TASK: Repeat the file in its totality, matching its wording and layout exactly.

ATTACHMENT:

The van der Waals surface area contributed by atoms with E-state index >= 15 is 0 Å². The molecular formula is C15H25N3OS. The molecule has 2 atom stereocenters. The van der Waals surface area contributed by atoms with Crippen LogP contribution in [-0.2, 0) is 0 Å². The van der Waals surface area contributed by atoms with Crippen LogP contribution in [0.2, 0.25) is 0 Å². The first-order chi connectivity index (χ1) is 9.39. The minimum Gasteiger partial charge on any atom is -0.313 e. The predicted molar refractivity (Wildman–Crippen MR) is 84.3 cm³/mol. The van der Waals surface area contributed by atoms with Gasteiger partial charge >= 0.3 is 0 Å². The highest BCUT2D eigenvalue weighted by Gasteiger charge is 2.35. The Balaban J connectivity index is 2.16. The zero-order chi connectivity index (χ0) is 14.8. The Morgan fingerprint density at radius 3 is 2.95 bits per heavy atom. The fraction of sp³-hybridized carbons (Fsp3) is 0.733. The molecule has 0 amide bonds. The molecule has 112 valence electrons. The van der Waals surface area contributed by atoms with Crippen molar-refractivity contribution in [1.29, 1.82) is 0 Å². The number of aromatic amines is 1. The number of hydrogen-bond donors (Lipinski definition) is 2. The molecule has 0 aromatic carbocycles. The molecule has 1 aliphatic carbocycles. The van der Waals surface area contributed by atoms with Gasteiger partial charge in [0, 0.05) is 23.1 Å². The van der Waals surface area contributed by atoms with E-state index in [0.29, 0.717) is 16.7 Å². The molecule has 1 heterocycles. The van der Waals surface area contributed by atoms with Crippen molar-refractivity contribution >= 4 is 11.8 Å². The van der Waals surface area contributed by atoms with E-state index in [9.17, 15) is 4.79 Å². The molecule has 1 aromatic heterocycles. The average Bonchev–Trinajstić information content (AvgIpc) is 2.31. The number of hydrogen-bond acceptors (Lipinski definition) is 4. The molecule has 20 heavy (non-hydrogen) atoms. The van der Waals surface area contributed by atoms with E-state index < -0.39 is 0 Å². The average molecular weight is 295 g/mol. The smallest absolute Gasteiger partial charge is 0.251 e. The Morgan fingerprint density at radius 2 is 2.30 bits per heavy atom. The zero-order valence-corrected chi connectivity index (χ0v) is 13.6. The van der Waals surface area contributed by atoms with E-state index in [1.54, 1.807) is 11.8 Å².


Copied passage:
The van der Waals surface area contributed by atoms with E-state index >= 15 is 0 Å². The molecular formula is C15H25N3OS. The molecule has 2 atom stereocenters. The van der Waals surface area contributed by atoms with Crippen LogP contribution in [-0.2, 0) is 0 Å². The van der Waals surface area contributed by atoms with Crippen LogP contribution in [0.2, 0.25) is 0 Å². The first-order chi connectivity index (χ1) is 9.39. The minimum Gasteiger partial charge on any atom is -0.313 e. The predicted molar refractivity (Wildman–Crippen MR) is 84.3 cm³/mol. The van der Waals surface area contributed by atoms with Gasteiger partial charge >= 0.3 is 0 Å². The highest BCUT2D eigenvalue weighted by Gasteiger charge is 2.35. The Balaban J connectivity index is 2.16. The zero-order chi connectivity index (χ0) is 14.8. The Morgan fingerprint density at radius 3 is 2.95 bits per heavy atom. The fraction of sp³-hybridized carbons (Fsp3) is 0.733. The molecule has 0 amide bonds. The molecule has 112 valence electrons. The van der Waals surface area contributed by atoms with Crippen molar-refractivity contribution in [1.29, 1.82) is 0 Å². The number of aromatic amines is 1. The number of hydrogen-bond donors (Lipinski definition) is 2. The molecule has 0 aromatic carbocycles. The molecule has 1 aliphatic carbocycles. The van der Waals surface area contributed by atoms with Gasteiger partial charge in [0, 0.05) is 23.1 Å². The van der Waals surface area contributed by atoms with E-state index in [0.29, 0.717) is 16.7 Å². The molecule has 1 heterocycles. The van der Waals surface area contributed by atoms with Crippen molar-refractivity contribution >= 4 is 11.8 Å². The van der Waals surface area contributed by atoms with E-state index in [9.17, 15) is 4.79 Å². The molecule has 1 aromatic heterocycles. The average Bonchev–Trinajstić information content (AvgIpc) is 2.31. The number of hydrogen-bond acceptors (Lipinski definition) is 4. The molecule has 20 heavy (non-hydrogen) atoms. The van der Waals surface area contributed by atoms with E-state index < -0.39 is 0 Å². The average molecular weight is 295 g/mol. The smallest absolute Gasteiger partial charge is 0.251 e. The Morgan fingerprint density at radius 2 is 2.30 bits per heavy atom. The zero-order valence-corrected chi connectivity index (χ0v) is 13.6. The van der Waals surface area contributed by atoms with E-state index in [1.54, 1.807) is 11.8 Å².